The birthday girl, plus Milo and his friend Madeleine, who stayed up WAY past their bedtimes.

It was a mighty meal. Sirkka made a wonderful 4-layer chocolate birthday cake. There was copious wine, which I won't list but John brought most of it, including a Sine Qua Non grenache and good champagne. If it hadn't been so cold and rainy, we could have done it out on the porch, but otherwise it was a perfect evening, and a fitting conclusion to the three day birthday.

Friday, May 02, 2008

Christine's Birthday, Part 2: The Dessert

So in the midst of preparing all the things for tomorrow's party (curing a side of salmon, beet-ricotta gnocchi, sauerkraut, etc. I also made some Stilton gnocchi with a bit of leftover tofu, figuring tonight I would use them with a sauce idea that's been bugging me for a while. But they failed. Completely. Now normally, that would be OK; since they melted when I tried to sautée them I would have let them melt and thus become a lovely blue cheese sauce for pasta. But they WERE the pasta, and already had a sauce- on the adjacent burner- in the form of a rich bolognese I made from the extra buffalo burgers, since I bought too many, then thawed them all like an idiot. (Thus no fancy idea-sauce; that will wait until I get the gnocchi right.) The intended dinner was kind of an inverted blue cheese burger. The actual meal was store-bought fusili with the meat sauce, plus roasted kabocha, zucchini soup with smoked duck broth from the freezer, and a salad made entirely of thinnings from the garden. The Stilton gnocchi will have another chance next week after I add more activa and pipe them out again.

A failure pile in a happiness bowl.

I did, however, make the dessert. Honestly, I would have waited one more day- because I'm throughly beat, and because the idea of doing more cooking on top of all that I have done and have yet to do tomorrow made this seem crazy. So call me crazy. But I needed room in the fridge, and I had made a beet juice-blackberry coulis, and it seemed like it wasn't going to get any better, so in the oven they went. And yet something gnawed at me... a sense of incompleteness, through the fog of fatigue and stress. Then, given the lateness of the hour, and the mountain of dirty dishes, and the many tasks left to complete before 25 people show up tomorrow, I did what any sane, stable, well-adjusted person would do in such a situation. I peeled a blood orange, cut the pith off, and candied the peel.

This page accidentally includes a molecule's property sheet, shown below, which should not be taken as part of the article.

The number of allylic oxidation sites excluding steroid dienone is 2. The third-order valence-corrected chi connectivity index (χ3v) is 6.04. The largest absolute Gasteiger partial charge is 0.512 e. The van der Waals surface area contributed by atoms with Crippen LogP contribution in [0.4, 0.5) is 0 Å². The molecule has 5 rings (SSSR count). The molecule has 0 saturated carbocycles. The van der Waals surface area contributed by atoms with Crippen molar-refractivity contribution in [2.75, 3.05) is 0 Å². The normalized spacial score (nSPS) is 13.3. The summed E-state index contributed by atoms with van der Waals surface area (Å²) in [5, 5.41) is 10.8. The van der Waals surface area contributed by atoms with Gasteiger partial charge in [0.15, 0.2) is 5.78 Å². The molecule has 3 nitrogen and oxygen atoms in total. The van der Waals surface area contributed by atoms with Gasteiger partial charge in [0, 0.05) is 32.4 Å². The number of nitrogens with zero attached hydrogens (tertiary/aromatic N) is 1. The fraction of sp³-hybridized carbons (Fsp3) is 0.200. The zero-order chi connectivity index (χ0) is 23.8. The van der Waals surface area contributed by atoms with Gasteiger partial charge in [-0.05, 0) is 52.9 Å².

No, it didn't look restaurant quality. No, I didn't do the dishes. But yes, a big ooze of molten chocolate came out as we mauled them frantically with spoons. And yes, I was right about the blood orange peel. So I'm going to go out on a limb and suggest that one should always trust one's inner voice, especially in the kitchen.*

*Less so if your middle name is Dubya and the voices are telling you that they're God and you should go do yourself some invadin'.

Thursday, May 01, 2008

Christine's Birthday, Part 1

We were supposed to go out for dinner tonight, then come home for her favorite dessert (see Valentine's day.) But she has a cold, and Milo is getting it, so I scrambled to finish the preparations for Saturday's big party (and tonight's intended dessert, which is in the fridge for baking tomorrow) so I could run out and get something. Since she loves her a burger, I got some buffalo burgers at a specialty place nearby and got (back) to work. In honor of the birthday girl, here's a picture of the salad she made me yesterday with one of our little butter lettuces since I was out late hanging some work and then buying her gift (a couple of vintage glass bedside lamps) and then getting the shades and also the stuff I needed to rewire them so they actually worked.

Normally I hate buying pre-formed patties, since they're always too thin and somebody else seasoned them. But I couldn't be picky. I tried to make up for it with the rest: sweet potato fries, super-fresh picked baby greens, root pickles, and 2-year aged Vermont cheddar. Not too shabby for a punt. Since she wasn't drinking, I got to enjoy the 2005 Raffault Clos des Capucins Chinon all by myself; I decanted it since the first sips were searingly tannic; over time it's revealing some nice layers and will no doubt be quite elegant in a few more years. (Unlike my wife- she's so agelessly beautiful that it's starting to get kind of Dorian Gray scary.) So despite our plans, a mellow evening. Saturday should make up for it, to say the least.